|Died||22 August 2018 (aged 93)|
New York, U.S.
|Other names||N. Krishna Reddy|
|Education||Slade School of Fine Arts|
|Alma mater||Kala Bhavana|
|Known for||Printmaking, Sculpture|
|Spouse(s)||Judy Blum Reddy|
Krishna Reddy (15 July 1925 – 22 August 2018) was an Indian printmaker, sculptor and teacher. He was considered a master intaglio printer and known for viscosity printing.
Krishna Reddy was born in 15 July 1925, in a small village called Nandanoor, near Chittoor, Andhra Pradesh, in India.
Reddy studied at Visva-Bharati University's Kala Bhavana (Institute of Fine Arts) with Nandalal Bose, from 1941 to 1946, and graduated with a degree in fine arts. From 1947 to 1949, he was head of the art section at Kalakshetra Foundation and was also teaching art at the Montessori Teachers' Training Centre in Madras. It was at this time that he took interest in sculpture and painting.
In 1949, he moved to London, and continued his sculpture studies with Henry Moore at the University of London's Slade School of Fine Arts. In 1950, Reddy moved to Paris and met artist Constantin Brâncuși. Through Brâncuși, he was introduced to cafe discussions on art and met many famous artists during studio visits. During his time in Paris he studied sculpture under Ossip Zadkine and engraving under Stanley William Hayter.
In 1957, he traveled to Academia Di Belle Arti Di Brera (Brera Academy) in Milan to study under Marino Marini. In 2016 he was one of the subjects of the exhibition Workshop and Legacy: Stanley William Hayter, Krishna Reddy, Zarina Hashmi at the Metropolitan Museum of Art.
Reddy was considered a master in intaglio printmaking and after 1965 was an associate director at Hayter's Atelier 17. Atelier 17, a thriving artist workshop was founded in 1927 by Hayter and was originally located in Paris; however between 1939 and 1940 the workshop moved to New York City and in 1950 back to Paris. Atelier 17 has always been a meeting place to experiment with their art practices for both European and American artists including Joan Miró, Pablo Picasso, Alberto Giacometti, Juan Cardenas, Constantin Brâncuși, and Zarina Hashmi.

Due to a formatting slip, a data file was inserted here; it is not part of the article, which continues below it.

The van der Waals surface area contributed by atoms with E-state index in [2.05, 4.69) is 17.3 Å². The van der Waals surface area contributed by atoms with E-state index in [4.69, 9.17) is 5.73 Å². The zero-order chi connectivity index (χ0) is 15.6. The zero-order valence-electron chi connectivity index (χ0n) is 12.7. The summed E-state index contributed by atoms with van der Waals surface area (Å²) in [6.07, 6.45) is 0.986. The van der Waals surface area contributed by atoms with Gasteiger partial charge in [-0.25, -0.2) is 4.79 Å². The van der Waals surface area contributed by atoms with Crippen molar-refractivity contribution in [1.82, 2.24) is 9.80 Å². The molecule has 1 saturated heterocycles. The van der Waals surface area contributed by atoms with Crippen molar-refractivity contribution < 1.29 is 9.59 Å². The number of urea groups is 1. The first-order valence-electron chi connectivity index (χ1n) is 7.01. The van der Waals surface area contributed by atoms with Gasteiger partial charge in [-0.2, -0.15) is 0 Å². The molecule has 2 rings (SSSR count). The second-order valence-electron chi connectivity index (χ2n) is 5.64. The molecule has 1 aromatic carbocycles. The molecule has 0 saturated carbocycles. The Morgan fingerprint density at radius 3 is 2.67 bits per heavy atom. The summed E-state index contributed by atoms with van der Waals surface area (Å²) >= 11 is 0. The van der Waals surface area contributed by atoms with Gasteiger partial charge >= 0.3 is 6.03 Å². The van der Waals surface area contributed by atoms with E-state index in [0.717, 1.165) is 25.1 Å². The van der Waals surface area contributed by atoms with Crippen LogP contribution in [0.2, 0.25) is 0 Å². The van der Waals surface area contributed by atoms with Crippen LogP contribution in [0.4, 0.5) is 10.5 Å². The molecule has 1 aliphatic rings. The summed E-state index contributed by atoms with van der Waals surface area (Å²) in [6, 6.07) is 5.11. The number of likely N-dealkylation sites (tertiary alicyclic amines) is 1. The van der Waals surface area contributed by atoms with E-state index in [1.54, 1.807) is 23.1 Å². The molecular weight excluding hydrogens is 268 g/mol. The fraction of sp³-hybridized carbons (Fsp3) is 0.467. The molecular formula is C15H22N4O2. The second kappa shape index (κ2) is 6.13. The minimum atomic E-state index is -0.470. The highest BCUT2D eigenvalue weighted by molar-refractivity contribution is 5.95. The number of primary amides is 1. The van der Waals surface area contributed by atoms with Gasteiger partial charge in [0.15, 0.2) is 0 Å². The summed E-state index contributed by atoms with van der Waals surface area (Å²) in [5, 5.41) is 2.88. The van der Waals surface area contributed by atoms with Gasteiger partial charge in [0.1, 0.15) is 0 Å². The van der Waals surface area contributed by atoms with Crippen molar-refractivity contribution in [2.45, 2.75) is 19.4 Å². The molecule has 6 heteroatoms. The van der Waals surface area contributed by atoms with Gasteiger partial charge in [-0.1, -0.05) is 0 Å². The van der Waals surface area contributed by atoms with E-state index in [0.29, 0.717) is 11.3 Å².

Reddy's technique and style distinguished him as an important printmaker. Reddy's prints are abstract, created with subtle grid-like designs on plates with intricate texturisations. The myriad complex colour that he introduced in prints are marked by a contemplative approach to the infinite mysteries of nature. While working at Atelier 17, Reddy was instrumental in developing a new printing process to produce multi-coloured prints from a single printing matrix by exploiting the viscosity and tackiness of the inks, subsequently named viscosity printing.
Reddy received the Padma Shri award in 1972, in recognition of his distinguished contributions to art.
Reddy was a guest professor and lecturer at many universities in the United States including Maryland Institute College of Art, Pratt Institute, Ruskin College School of Fine Art and Drawing, University of Texas and many more.
Among Reddy's pupils is the painter and printmaker Elaine Breiger.
Krishna Reddy died on 22 August 2018 in New York, at the age of 93. He is survived by his wife, artist Judy Blum Reddy, and daughter Aparna.